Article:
If you browse Xbox Live’s â€˜Games on Demand’ service regularly you may have seen that Iron Sky: Invasion was recently added. This movie tie-in is one that we’ve never seen in the likes of GAME and CeX, despite it allegedly receiving a UK retail release. The 2012 movie on which it’s based is arguably just as little-known.
Chances are though that both the game and film are slightly better known elsewhere in Europe – all of the review quotes on publisher TopWares’ site are in German, and it also received the collector’s edition treatment elsewhere in the world. The GÃ¶tterdÃ¤mmerung edition came with a copy of the film on DVD and a few other bits and pieces.
It’s a space combat simulator (to use the word lightly), set in an alternative universe where the Nazis managed to perfect space travel. They’ve spent the last 70 years building a base on the moon, amassing a vast armada to unleash onto the world when it’s least expected. As a combat pilot, this is where you come in.
It’s fair to assume that Iron Sky: Invasion didn’t have a colossal budget. This actually works in the game’s favour – the FMV mission briefings have a pleasingly trashy feel to them. Characters are heavily stereotyped; the actor’s facial expressions are over-exaggerated as they deliver clichÃ©d dialogue. They’re like something out of Sewer Shark, Night Trap and other notoriously poor FMV games from the early â€˜90s.
The music too helps to create an atmosphere. When docking at one of the various space stations – each of which belongs to an allied nation – some rather out of the blue music begins to play. Dock into the US space station, for instance, and a softly sung rendition of the American national anthem can be heard. Considering we were expecting this to be a po-faced shooter, it took us by surprise somewhat.
Being a movie tie-in and all, the difficulty level is pretty casual. You’ll soon learn not to attack the bigger enemy craft until upgrading your ship a few times. Come back with increased firepower though, and they’ll go down relatively easily. Docking is handled automatically – simply approach a space station slowly and press a button when in range – and it’s also possible to engage autopilot when gunning enemies down. Ammo recharges after waiting a few seconds – this energy can also be transferred into the engines to get around space quicker, or boost shields if under attack.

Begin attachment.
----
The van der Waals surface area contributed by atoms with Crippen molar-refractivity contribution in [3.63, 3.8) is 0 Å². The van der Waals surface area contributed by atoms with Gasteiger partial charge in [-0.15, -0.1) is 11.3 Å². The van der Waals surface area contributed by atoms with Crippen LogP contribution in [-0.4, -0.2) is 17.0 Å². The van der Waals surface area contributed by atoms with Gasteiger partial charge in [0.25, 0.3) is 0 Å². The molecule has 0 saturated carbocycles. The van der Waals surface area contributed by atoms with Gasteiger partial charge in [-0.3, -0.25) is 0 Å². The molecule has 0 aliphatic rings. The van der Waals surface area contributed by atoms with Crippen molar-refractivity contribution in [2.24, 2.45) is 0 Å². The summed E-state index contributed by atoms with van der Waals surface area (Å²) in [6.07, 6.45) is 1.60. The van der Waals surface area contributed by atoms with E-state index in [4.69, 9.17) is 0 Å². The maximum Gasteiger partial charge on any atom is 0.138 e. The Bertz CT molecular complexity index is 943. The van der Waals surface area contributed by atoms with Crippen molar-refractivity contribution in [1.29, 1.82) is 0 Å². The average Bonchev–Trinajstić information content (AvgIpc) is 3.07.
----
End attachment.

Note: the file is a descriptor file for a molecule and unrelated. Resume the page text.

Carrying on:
It’s clear that a lot of effort has gone into the design of the crafts. Debatably though it was the movie’s production studio who put this effort in, rather than developers Reality Pump. The design of World War II aircraft was clearly a huge influence – one of the larger craft in the Nazi fleet resembles a Zeppelin blimp. Each nation has their own craft too, with the UK offering the chance to fly their modern-day Spitfire not long into the game. It may not resemble one, but it can gun down enemies in the blink of an eye.
Optional missions pop up frequently and can be tackled as you see fit. The constantly updated starmap makes it easy to keep track of missions as well as impending assaults on Earth – fail to engage the enemy before they enter our atmosphere and your reputation takes a hit. A slight political theme features as well – other nations will offer work on the sly, such as capturing satellites for the Russians. Get on their good side and upgrades will be discounted at their docking station. Salvage prices can also differ from one station to the next. This is hardly what we’d consider in-depth resource management, but at least the thought was there.
Iron Sky: Invasion is far from being a classic, but it gets the fundamentals right and it left more of a lasting impression on us than most movie tie-ins do. We’d still recommend fellow little-known space shooter DarkStar One over this, but when it comes to unexpected streaks of daftness Iron Sky: Invasion delivers.